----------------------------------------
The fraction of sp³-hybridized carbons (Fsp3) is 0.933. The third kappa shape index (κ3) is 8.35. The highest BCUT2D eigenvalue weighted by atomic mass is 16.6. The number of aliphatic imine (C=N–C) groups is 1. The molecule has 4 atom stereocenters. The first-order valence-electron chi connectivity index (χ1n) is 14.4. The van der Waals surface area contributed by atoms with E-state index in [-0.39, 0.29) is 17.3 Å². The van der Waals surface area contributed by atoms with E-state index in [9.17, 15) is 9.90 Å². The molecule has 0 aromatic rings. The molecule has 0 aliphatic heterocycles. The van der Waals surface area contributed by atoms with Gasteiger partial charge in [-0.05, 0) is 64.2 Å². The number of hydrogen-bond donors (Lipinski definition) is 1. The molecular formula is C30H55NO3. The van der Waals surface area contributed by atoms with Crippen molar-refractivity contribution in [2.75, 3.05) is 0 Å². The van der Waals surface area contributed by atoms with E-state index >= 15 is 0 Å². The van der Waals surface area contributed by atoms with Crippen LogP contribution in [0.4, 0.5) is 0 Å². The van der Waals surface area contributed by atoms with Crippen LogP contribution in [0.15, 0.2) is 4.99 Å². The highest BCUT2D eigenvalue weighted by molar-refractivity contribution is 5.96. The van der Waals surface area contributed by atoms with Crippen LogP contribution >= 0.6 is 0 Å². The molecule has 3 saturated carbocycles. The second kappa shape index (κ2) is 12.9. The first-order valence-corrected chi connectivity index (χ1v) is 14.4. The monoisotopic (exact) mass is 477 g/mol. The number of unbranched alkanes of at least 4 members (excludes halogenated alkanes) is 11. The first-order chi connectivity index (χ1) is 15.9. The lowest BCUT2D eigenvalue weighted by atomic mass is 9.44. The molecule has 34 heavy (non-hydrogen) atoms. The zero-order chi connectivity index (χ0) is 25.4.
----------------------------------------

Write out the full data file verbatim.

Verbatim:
The fraction of sp³-hybridized carbons (Fsp3) is 0.933. The third kappa shape index (κ3) is 8.35. The highest BCUT2D eigenvalue weighted by atomic mass is 16.6. The number of aliphatic imine (C=N–C) groups is 1. The molecule has 4 atom stereocenters. The first-order valence-electron chi connectivity index (χ1n) is 14.4. The van der Waals surface area contributed by atoms with E-state index in [-0.39, 0.29) is 17.3 Å². The van der Waals surface area contributed by atoms with E-state index in [9.17, 15) is 9.90 Å². The molecule has 0 aromatic rings. The molecule has 0 aliphatic heterocycles. The van der Waals surface area contributed by atoms with Gasteiger partial charge in [-0.05, 0) is 64.2 Å². The number of hydrogen-bond donors (Lipinski definition) is 1. The molecular formula is C30H55NO3. The van der Waals surface area contributed by atoms with Crippen molar-refractivity contribution in [2.75, 3.05) is 0 Å². The van der Waals surface area contributed by atoms with E-state index >= 15 is 0 Å². The van der Waals surface area contributed by atoms with Crippen LogP contribution in [0.4, 0.5) is 0 Å². The van der Waals surface area contributed by atoms with Crippen LogP contribution in [0.15, 0.2) is 4.99 Å². The highest BCUT2D eigenvalue weighted by molar-refractivity contribution is 5.96. The van der Waals surface area contributed by atoms with Crippen LogP contribution >= 0.6 is 0 Å². The molecule has 3 saturated carbocycles. The second kappa shape index (κ2) is 12.9. The first-order valence-corrected chi connectivity index (χ1v) is 14.4. The monoisotopic (exact) mass is 477 g/mol. The number of unbranched alkanes of at least 4 members (excludes halogenated alkanes) is 11. The first-order chi connectivity index (χ1) is 15.9. The lowest BCUT2D eigenvalue weighted by atomic mass is 9.44. The molecule has 34 heavy (non-hydrogen) atoms. The zero-order chi connectivity index (χ0) is 25.4.